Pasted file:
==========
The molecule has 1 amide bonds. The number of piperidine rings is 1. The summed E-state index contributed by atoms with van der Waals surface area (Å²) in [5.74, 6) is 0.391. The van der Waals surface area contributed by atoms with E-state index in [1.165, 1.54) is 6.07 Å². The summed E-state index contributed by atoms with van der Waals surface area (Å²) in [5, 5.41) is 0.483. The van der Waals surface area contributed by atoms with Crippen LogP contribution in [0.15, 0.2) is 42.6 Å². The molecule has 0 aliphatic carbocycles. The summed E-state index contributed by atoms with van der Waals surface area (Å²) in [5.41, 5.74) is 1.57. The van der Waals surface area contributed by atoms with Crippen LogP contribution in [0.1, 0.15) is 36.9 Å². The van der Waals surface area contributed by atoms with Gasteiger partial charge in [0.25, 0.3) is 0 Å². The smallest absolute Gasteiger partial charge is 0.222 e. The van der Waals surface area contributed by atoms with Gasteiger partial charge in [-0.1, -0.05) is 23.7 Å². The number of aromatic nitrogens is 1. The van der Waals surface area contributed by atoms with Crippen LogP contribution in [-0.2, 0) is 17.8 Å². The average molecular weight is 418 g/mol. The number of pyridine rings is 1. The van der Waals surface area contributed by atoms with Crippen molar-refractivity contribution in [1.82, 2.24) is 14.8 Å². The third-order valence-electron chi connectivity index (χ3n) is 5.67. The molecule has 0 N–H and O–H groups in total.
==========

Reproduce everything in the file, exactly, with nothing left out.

The molecule has 1 amide bonds. The number of piperidine rings is 1. The summed E-state index contributed by atoms with van der Waals surface area (Å²) in [5.74, 6) is 0.391. The van der Waals surface area contributed by atoms with E-state index in [1.165, 1.54) is 6.07 Å². The summed E-state index contributed by atoms with van der Waals surface area (Å²) in [5, 5.41) is 0.483. The van der Waals surface area contributed by atoms with Crippen LogP contribution in [0.15, 0.2) is 42.6 Å². The molecule has 0 aliphatic carbocycles. The summed E-state index contributed by atoms with van der Waals surface area (Å²) in [5.41, 5.74) is 1.57. The van der Waals surface area contributed by atoms with Crippen LogP contribution in [0.1, 0.15) is 36.9 Å². The van der Waals surface area contributed by atoms with Gasteiger partial charge in [0.25, 0.3) is 0 Å². The smallest absolute Gasteiger partial charge is 0.222 e. The van der Waals surface area contributed by atoms with Gasteiger partial charge in [-0.1, -0.05) is 23.7 Å². The number of aromatic nitrogens is 1. The van der Waals surface area contributed by atoms with Crippen LogP contribution in [-0.2, 0) is 17.8 Å². The average molecular weight is 418 g/mol. The number of pyridine rings is 1. The van der Waals surface area contributed by atoms with Crippen molar-refractivity contribution in [1.82, 2.24) is 14.8 Å². The third-order valence-electron chi connectivity index (χ3n) is 5.67. The molecule has 0 N–H and O–H groups in total.